Data from: Evaluating distributional shifts in home range estimates
Clapp, Justin G.; Beck, Jeffrey L. (2016), Data from: Evaluating distributional shifts in home range estimates, Dryad, Dataset, https://doi.org/10.5061/dryad.hm5k9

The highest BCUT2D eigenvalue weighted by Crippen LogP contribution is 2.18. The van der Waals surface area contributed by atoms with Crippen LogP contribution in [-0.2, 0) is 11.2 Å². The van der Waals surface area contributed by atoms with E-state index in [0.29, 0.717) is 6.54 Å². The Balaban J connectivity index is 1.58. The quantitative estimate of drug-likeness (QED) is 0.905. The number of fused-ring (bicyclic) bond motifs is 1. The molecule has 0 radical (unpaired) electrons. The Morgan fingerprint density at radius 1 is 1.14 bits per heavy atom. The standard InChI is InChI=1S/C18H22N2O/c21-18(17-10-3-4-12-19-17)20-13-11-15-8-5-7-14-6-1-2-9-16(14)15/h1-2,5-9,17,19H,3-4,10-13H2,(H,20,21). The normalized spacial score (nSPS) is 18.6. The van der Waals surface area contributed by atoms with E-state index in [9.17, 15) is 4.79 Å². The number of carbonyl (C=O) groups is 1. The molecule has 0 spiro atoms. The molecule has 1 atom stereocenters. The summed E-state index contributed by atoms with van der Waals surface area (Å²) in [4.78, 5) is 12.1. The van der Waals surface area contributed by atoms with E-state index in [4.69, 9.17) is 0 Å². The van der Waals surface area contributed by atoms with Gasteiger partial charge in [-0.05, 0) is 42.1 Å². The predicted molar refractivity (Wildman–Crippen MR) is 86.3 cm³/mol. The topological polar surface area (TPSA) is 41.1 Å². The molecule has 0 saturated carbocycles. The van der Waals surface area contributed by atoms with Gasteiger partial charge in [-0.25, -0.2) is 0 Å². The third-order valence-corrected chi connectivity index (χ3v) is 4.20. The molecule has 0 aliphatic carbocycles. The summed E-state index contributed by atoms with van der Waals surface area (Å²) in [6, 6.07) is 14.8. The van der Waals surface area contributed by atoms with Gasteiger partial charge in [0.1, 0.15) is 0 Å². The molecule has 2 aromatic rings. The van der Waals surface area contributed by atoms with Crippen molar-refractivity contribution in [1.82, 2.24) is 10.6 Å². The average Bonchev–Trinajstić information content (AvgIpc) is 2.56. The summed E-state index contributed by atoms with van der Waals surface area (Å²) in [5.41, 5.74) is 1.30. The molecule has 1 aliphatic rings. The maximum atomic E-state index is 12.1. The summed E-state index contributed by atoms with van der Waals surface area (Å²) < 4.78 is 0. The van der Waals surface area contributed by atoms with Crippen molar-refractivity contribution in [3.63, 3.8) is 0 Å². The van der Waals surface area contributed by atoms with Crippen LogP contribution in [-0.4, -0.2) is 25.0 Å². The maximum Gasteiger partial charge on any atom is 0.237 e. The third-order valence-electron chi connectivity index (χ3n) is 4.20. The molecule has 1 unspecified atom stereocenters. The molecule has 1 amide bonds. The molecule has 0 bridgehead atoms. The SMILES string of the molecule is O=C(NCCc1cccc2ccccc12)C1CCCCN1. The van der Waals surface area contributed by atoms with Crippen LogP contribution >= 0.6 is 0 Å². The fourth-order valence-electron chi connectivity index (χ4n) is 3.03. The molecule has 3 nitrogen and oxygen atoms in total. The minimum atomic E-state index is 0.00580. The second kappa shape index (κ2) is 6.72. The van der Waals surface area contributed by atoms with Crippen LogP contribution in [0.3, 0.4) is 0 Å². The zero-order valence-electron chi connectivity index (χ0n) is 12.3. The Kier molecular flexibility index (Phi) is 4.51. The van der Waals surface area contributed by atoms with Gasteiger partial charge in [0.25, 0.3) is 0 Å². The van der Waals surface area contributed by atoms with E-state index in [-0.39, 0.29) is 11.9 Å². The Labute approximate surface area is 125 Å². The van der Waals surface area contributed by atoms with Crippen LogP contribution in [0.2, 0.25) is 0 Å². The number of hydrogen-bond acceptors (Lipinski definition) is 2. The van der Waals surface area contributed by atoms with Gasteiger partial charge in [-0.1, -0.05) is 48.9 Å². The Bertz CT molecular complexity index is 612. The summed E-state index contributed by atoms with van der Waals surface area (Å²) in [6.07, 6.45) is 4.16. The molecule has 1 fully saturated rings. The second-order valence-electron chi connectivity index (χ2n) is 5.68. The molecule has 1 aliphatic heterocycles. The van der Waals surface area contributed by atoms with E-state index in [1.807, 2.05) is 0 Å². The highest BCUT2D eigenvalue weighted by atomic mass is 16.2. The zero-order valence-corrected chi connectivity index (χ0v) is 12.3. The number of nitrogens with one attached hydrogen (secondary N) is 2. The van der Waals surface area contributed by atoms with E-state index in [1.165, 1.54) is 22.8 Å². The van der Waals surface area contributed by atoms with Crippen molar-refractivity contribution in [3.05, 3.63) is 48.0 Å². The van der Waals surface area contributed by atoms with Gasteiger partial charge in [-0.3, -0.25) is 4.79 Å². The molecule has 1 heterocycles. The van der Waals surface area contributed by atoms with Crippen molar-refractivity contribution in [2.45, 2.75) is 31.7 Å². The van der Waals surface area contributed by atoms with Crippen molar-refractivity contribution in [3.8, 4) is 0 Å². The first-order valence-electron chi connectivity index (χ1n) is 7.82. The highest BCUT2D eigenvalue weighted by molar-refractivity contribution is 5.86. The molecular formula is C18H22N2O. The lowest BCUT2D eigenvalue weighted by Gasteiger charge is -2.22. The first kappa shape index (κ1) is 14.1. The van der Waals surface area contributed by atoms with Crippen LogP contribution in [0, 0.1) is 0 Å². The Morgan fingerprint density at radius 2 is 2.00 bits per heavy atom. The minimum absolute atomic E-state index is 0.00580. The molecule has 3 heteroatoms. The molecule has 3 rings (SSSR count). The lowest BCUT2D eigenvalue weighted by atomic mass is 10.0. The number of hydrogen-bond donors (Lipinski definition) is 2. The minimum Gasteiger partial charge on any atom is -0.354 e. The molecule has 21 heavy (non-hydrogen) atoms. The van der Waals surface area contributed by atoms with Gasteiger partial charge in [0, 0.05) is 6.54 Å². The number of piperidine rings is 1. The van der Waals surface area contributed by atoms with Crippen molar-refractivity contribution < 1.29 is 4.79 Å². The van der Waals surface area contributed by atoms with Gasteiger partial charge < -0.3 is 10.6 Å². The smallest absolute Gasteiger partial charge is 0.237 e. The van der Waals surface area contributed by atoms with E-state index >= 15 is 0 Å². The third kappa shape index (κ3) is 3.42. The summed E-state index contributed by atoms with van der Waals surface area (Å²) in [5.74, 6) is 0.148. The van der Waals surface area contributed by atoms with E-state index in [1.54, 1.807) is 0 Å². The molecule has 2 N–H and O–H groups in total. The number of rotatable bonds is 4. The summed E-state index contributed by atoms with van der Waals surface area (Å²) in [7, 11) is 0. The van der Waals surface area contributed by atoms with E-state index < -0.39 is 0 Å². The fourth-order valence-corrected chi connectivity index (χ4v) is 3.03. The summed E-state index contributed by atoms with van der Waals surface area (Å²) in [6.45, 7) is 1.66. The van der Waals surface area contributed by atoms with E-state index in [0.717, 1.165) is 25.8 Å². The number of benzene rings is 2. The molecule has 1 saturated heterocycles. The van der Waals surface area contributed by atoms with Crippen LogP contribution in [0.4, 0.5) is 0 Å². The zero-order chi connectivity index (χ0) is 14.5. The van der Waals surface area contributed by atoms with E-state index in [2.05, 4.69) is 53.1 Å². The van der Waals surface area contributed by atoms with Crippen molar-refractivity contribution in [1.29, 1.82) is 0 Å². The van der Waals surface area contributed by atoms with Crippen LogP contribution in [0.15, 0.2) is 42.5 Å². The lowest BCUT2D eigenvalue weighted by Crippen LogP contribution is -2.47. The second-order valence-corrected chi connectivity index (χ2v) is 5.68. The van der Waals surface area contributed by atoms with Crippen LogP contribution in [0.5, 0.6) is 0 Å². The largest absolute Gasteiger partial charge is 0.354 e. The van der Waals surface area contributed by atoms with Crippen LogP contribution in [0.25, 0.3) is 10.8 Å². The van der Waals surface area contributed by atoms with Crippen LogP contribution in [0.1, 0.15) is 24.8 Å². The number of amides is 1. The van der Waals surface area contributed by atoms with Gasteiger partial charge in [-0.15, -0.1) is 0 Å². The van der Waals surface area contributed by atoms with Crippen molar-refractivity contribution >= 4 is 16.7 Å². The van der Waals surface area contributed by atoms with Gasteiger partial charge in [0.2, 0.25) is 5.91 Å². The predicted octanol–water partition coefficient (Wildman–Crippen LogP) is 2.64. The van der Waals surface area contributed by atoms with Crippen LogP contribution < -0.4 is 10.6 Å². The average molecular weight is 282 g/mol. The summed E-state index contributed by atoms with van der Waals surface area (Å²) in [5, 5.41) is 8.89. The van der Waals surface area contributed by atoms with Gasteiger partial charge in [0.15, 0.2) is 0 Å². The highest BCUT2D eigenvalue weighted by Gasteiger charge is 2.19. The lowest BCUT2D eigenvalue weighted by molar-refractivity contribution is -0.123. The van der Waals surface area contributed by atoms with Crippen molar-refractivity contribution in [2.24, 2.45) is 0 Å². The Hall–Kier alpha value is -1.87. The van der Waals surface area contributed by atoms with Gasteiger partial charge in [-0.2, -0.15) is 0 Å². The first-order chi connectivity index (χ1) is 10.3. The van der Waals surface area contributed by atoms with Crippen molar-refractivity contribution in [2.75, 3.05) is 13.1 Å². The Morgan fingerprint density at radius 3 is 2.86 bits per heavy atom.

A variety of methods are commonly used to quantify animal home ranges using location data acquired with telemetry. High-volume location data from global positioning system (GPS) technology provide researchers the opportunity to identify various intensities of use within home ranges, typically quantified through utilization distributions (UDs). However, the wide range of variability evident within UDs constructed with modern home range estimators is often overlooked or ignored during home range comparisons, and challenges may arise when summarizing distributional shifts among multiple UDs. We describe an approach to gain additional insight into home range changes by comparing UDs across isopleths and summarizing comparisons into meaningful results. To demonstrate the efficacy of this approach, we used GPS location data from 16 bighorn sheep (Ovis canadensis) to identify distributional changes before and after habitat alterations, and we discuss advantages in its application when comparing home range size, overlap, and joint-space use. We found a consistent increase in bighorn sheep home range size when measured across home range levels, but that home range overlap and similarity values decreased when examined at increasing core levels. Our results highlight the benefit of conducting multiscale assessments when comparing distributions, and we encourage researchers to expand comparative home range analyses to gain a more comprehensive evaluation of distributional changes and to evaluate comparisons across home range levels.